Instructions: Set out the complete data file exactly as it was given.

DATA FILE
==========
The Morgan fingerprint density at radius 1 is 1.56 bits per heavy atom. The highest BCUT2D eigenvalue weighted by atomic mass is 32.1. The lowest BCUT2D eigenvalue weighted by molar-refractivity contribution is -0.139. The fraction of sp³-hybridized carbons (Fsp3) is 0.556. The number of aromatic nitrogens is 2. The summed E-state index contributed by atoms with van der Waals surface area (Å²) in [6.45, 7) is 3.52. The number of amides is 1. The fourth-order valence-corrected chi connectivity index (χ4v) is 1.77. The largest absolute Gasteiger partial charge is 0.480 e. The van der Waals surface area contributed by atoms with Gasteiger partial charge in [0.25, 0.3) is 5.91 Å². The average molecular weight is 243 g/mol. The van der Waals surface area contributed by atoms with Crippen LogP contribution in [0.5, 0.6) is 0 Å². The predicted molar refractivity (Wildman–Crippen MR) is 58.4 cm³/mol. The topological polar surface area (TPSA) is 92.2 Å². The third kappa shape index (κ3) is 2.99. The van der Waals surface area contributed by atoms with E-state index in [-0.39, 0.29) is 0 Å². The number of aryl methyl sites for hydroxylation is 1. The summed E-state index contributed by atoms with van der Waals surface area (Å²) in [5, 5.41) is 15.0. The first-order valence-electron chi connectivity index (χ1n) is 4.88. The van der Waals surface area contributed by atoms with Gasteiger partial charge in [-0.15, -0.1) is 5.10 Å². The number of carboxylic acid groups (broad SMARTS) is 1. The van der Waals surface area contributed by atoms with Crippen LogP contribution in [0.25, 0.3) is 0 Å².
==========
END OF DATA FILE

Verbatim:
The Morgan fingerprint density at radius 1 is 1.56 bits per heavy atom. The highest BCUT2D eigenvalue weighted by atomic mass is 32.1. The lowest BCUT2D eigenvalue weighted by molar-refractivity contribution is -0.139. The fraction of sp³-hybridized carbons (Fsp3) is 0.556. The number of aromatic nitrogens is 2. The summed E-state index contributed by atoms with van der Waals surface area (Å²) in [6.45, 7) is 3.52. The number of amides is 1. The fourth-order valence-corrected chi connectivity index (χ4v) is 1.77. The largest absolute Gasteiger partial charge is 0.480 e. The van der Waals surface area contributed by atoms with Gasteiger partial charge in [0.25, 0.3) is 5.91 Å². The average molecular weight is 243 g/mol. The van der Waals surface area contributed by atoms with Crippen LogP contribution in [0.5, 0.6) is 0 Å². The predicted molar refractivity (Wildman–Crippen MR) is 58.4 cm³/mol. The topological polar surface area (TPSA) is 92.2 Å². The third kappa shape index (κ3) is 2.99. The van der Waals surface area contributed by atoms with E-state index in [-0.39, 0.29) is 0 Å². The number of aryl methyl sites for hydroxylation is 1. The summed E-state index contributed by atoms with van der Waals surface area (Å²) in [5, 5.41) is 15.0. The first-order valence-electron chi connectivity index (χ1n) is 4.88. The van der Waals surface area contributed by atoms with Gasteiger partial charge in [-0.15, -0.1) is 5.10 Å². The number of carboxylic acid groups (broad SMARTS) is 1. The van der Waals surface area contributed by atoms with Crippen LogP contribution in [0.25, 0.3) is 0 Å².